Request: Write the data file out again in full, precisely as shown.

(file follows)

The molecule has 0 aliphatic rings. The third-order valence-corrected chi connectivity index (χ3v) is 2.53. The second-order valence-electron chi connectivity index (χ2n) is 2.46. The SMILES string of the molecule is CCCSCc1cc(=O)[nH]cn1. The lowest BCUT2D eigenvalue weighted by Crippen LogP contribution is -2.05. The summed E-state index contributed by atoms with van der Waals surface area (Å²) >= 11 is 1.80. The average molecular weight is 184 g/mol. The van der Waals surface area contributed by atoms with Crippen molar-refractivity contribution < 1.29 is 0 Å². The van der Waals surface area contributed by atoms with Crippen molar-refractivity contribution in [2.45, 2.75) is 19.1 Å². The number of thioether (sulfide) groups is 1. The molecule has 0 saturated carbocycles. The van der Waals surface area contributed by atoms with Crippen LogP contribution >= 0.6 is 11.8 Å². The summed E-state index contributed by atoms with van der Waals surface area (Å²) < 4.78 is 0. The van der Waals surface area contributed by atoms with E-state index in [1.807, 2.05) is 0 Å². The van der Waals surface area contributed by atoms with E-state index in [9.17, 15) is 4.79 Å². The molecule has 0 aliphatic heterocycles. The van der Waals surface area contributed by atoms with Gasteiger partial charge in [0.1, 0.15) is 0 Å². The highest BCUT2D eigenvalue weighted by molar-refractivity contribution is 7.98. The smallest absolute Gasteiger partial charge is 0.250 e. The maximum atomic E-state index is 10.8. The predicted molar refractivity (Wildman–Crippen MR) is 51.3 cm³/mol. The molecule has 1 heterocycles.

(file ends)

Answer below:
The molecule has 0 aliphatic rings. The third-order valence-corrected chi connectivity index (χ3v) is 2.53. The second-order valence-electron chi connectivity index (χ2n) is 2.46. The SMILES string of the molecule is CCCSCc1cc(=O)[nH]cn1. The lowest BCUT2D eigenvalue weighted by Crippen LogP contribution is -2.05. The summed E-state index contributed by atoms with van der Waals surface area (Å²) >= 11 is 1.80. The average molecular weight is 184 g/mol. The van der Waals surface area contributed by atoms with Crippen molar-refractivity contribution < 1.29 is 0 Å². The van der Waals surface area contributed by atoms with Crippen molar-refractivity contribution in [2.45, 2.75) is 19.1 Å². The number of thioether (sulfide) groups is 1. The molecule has 0 saturated carbocycles. The van der Waals surface area contributed by atoms with Crippen LogP contribution >= 0.6 is 11.8 Å². The summed E-state index contributed by atoms with van der Waals surface area (Å²) < 4.78 is 0. The van der Waals surface area contributed by atoms with E-state index in [1.807, 2.05) is 0 Å². The van der Waals surface area contributed by atoms with E-state index in [9.17, 15) is 4.79 Å². The molecule has 0 aliphatic heterocycles. The van der Waals surface area contributed by atoms with Gasteiger partial charge in [0.1, 0.15) is 0 Å². The highest BCUT2D eigenvalue weighted by molar-refractivity contribution is 7.98. The smallest absolute Gasteiger partial charge is 0.250 e. The maximum atomic E-state index is 10.8. The predicted molar refractivity (Wildman–Crippen MR) is 51.3 cm³/mol. The molecule has 1 heterocycles.